As the coronavirus pandemic continues to challenge our world and disrupt our lives, our new normal can feel stressful and difficult. But social distancing can also offer opportunities to recharge our bodies and brains, and one way to optimize your time is to read a book that calms your mind, sparks joy, and inspires resilience.
We asked our Thrive community to share the inspiring books that are keeping them optimistic and strong during this time. Which of these will you read this week?
“I’m currently reading Beth Comstock’s Imagine it Forward, which I started a couple of weeks ago when we began social distancing. It is full of ideas to help unlock my own creativity. It’s incredibly inspiring to read during this time.”
—Nick Peacock-Smith, business partnerships, Brooklyn, NY
Maybe You Should Talk to Someone
“I just finished reaching Maybe You Should Talk to Someone by Lori Gottlieb. It was irresistibly honest, transformative, and heartwarming. Gottlieb takes readers on a deep and personal journey as a therapist and a patient of a therapist. I chose this book right now because it allowed me to escape back to our less-than-perfect reality. This book reminded me that none of us are immune from hard times, and that tough times pass, and help us grow as individuals.”
—Alyssa Swantkoski, executive assistant, Denver, CO
“I’ve been reading Lena Dunham’s Verified Strangers on Vogue’s website, along with my coworkers, friends, and family. It’s a serialized romance novel, and she’s publishing it as she writes it. Vogue releases a chapter a day Monday through Friday, and she’ll keep writing ‘for as long as it takes.’ Twice a week, the readers can vote on which direction it should go in. It’s nothing cerebral, and definitely cheesy, but we’re really enjoying it! It’s a great escape and it’s been wonderful to rally around something as a group that isn’t work-related.”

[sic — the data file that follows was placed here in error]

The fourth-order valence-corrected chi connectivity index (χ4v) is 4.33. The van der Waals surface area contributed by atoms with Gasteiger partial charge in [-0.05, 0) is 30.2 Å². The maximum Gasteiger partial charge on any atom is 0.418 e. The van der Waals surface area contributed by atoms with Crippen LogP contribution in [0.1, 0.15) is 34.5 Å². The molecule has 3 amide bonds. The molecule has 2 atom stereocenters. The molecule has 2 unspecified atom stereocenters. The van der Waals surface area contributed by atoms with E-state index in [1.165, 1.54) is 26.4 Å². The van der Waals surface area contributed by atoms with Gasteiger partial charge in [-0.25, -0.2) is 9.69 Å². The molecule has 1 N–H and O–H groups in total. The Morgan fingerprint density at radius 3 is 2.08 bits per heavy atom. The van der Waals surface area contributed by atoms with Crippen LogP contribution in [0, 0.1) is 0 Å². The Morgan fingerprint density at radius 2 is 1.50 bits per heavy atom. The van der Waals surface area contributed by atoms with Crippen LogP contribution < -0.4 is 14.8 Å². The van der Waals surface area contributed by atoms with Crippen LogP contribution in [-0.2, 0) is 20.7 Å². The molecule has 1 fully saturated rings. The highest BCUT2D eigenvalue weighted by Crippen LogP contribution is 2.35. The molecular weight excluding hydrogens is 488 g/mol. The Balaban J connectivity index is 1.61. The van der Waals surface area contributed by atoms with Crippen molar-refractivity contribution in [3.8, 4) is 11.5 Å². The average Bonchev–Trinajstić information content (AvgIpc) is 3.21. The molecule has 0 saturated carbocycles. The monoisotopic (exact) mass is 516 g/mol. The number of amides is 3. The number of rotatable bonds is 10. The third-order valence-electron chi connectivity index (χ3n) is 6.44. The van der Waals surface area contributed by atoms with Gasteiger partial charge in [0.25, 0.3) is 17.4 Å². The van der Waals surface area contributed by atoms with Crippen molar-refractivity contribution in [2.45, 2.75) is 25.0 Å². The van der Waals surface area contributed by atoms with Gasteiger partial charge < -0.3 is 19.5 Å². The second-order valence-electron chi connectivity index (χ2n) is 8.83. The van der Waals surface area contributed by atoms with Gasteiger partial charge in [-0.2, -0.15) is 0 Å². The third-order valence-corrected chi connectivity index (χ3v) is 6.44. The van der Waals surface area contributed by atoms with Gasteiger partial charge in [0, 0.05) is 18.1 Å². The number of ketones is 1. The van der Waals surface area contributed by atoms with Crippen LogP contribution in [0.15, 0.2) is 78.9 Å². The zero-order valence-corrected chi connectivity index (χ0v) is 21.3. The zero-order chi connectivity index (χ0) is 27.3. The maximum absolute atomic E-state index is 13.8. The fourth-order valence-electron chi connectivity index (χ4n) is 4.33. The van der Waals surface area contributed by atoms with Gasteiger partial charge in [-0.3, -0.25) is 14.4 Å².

—Rebecca Taylor, COO, Central NJ
“Last night, I finished re-reading The Little Prince by Antoine de Saint-Exupery. What a wonderfully inspiring odyssey, reminding us to rekindle our inner child, let go of our obsession with statistics and control, and listen to our heart over all other externalities.”
—Lisa Cirenza, artist, London, UK
“One of the most inspiring reads for me was The Boys in the Boat by Daniel James Brown. The person in the book gets abandoned by his parents at an early age and has to learn how to survive on his own. He puts himself through college by joining the rowing team, and he and his rowing buddies work extremely hard at perfecting their craft. They are so successful that they even earn a chance to compete in the 1936 Berlin Olympics. They learned how to push through and rise above their challenges, which is a lesson we could all use right now.”
—Larry Freshler, HR director, Spokane, WA
“I cannot put down The Splendid and the Vile, Erik Larson’s book on Churchill during the Blitz. It’s a captivating lesson in resilience and leadership.”
—Samantha Boardman, M.D., psychiatrist and founder of Positive Prescription, New York, NY